(This is the third article in a series on poverty. If you missed the previous two, please back up a few weeks and read those posts.)
What does poverty look like around the world?
Before we get any further, let me clarify some terminology. It turns out that sociologists use the terms absolute poverty and relative poverty, and it’s important to know the difference. According to the UNESCO website,
Absolute poverty measures poverty in relation to the amount of money necessary to meet basic needs such as food, clothing, and shelter. The concept of absolute poverty is not concerned with broader quality of life issues or with the overall level of inequality in society. The concept therefore fails to recognise that individuals have important social and cultural needs. This, and similar criticisms, led to the development of the concept of relative poverty. Relative poverty defines poverty in relation to the economic status of other members of the society: people are poor if they fall below prevailing standards of living in a given societal context.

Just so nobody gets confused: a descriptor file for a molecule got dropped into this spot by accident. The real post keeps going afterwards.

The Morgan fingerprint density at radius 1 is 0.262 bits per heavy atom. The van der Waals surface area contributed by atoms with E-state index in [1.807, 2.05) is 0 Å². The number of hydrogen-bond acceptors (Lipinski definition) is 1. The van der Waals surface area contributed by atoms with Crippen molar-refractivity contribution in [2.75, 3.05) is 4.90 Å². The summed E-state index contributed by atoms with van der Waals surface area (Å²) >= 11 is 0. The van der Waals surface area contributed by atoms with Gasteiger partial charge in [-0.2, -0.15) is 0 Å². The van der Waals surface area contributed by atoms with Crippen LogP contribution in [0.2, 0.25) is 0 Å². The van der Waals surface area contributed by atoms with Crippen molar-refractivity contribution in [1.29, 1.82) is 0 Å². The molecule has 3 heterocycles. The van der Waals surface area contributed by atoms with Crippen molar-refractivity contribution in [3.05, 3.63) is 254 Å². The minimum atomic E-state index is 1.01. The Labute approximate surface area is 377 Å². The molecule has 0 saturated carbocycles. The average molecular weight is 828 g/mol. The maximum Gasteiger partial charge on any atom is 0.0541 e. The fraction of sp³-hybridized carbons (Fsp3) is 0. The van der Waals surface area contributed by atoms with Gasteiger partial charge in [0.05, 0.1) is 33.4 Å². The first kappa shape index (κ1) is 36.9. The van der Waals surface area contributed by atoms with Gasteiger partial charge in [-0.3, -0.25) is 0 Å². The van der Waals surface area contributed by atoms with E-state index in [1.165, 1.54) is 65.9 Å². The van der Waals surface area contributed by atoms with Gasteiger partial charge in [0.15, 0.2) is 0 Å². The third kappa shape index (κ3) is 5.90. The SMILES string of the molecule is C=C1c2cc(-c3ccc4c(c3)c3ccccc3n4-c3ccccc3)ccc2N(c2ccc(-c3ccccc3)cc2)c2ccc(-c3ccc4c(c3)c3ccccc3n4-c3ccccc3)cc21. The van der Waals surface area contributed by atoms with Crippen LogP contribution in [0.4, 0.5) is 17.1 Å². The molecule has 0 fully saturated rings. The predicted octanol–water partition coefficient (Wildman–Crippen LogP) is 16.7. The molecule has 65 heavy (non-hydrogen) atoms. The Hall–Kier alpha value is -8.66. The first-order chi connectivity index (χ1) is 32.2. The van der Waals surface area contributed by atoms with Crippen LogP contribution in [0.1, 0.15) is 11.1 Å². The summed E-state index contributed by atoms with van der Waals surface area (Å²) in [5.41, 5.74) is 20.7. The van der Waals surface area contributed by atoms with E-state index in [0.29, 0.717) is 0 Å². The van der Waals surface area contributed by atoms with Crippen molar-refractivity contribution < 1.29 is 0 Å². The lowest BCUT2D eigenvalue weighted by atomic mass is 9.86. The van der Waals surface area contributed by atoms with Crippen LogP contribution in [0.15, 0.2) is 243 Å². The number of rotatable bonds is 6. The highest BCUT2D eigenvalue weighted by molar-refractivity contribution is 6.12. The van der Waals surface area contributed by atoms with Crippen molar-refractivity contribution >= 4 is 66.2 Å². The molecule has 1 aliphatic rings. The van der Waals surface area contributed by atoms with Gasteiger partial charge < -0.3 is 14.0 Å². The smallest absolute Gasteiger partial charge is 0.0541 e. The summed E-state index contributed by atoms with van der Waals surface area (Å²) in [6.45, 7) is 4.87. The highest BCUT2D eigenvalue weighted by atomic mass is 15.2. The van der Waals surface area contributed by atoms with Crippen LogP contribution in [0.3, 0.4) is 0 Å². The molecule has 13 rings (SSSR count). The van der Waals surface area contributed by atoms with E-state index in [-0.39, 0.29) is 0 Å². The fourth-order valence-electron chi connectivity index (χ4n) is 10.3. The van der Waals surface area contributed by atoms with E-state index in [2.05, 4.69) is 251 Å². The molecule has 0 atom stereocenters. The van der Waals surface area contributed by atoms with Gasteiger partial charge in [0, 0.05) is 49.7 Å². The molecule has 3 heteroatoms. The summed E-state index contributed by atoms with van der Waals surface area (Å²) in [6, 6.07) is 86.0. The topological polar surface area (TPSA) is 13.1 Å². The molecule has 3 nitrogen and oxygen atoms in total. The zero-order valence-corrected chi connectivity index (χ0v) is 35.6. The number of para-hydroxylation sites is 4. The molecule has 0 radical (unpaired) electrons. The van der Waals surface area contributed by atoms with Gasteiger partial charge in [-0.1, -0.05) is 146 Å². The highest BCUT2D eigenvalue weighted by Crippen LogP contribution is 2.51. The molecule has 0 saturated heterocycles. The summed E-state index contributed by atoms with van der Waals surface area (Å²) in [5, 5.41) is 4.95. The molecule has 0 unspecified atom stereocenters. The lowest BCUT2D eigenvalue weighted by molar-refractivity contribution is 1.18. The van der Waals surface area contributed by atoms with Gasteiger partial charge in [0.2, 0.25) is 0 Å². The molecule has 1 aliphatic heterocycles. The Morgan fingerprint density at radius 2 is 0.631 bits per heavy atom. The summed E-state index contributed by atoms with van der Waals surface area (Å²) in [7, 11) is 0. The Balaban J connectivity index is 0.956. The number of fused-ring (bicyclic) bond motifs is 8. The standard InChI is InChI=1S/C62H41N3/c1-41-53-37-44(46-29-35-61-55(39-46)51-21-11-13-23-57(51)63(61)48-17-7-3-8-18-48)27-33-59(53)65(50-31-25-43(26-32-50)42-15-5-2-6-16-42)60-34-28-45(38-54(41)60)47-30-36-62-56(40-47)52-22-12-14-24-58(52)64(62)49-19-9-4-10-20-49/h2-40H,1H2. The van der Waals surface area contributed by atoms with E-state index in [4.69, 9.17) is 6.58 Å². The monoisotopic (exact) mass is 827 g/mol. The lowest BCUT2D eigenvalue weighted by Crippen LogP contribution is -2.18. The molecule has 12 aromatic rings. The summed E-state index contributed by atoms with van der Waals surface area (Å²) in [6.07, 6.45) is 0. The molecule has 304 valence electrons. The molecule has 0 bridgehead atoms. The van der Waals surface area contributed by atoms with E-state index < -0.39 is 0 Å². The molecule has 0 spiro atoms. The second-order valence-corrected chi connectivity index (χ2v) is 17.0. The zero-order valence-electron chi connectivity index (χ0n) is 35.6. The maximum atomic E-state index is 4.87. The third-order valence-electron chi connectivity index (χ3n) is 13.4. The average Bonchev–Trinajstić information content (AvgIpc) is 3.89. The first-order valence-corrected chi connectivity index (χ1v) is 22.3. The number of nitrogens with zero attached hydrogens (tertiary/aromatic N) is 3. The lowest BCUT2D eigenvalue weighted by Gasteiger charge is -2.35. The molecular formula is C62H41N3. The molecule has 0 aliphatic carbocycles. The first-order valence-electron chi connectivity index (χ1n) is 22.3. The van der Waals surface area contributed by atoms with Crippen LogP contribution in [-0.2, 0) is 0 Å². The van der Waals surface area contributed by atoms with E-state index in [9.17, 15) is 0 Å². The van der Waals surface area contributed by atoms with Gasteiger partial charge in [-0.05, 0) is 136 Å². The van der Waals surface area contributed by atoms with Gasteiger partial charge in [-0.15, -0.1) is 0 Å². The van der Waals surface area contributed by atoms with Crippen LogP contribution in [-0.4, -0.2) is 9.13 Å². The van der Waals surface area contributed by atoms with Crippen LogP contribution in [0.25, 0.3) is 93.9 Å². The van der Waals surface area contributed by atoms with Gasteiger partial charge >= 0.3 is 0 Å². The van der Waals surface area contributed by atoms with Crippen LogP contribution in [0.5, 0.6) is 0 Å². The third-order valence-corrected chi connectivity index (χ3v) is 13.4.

Last week I asked if the church is doing a good job of helping the poor and spreading the gospel.
In my own experience, many churches are at least trying to help the needy and unchurched in their own cities. (Their effectiveness at this is a subject for another day.) But what about the poor and unreached in more remote areas?
It is easier—and perhaps more appropriate—to send money in this case. (I’ll talk more about why I believe that’s true next month.)
As believers, we give to our local churches. A certain percentage of the offering is then designated for “benevolence” or “missions.” (I’ve seen “missions” mean anything from packaging dried soup mix, to helping the Hispanic church down the street, to “adopting” an unreached people group.) We trust the church leaders to spend our money wisely and responsibly.
“Well, that’s the last paycheck for now!”
My husband handed me the deposit paperwork and smiled at me. “I’m excited. I wonder what God is going to do this time!”
Yup, and actually, I am too. If I’ve learned anything over the last many years, it’s that God is faithful.
Being in full-time ministry, we have a very concrete understanding of the term, “non-profit.” If people ask, we usually say we’re “home-based missionaries on support.” Actually, our ministry pays Pete a salary… but only if there’s money in the account. Right now, the account is empty. Again.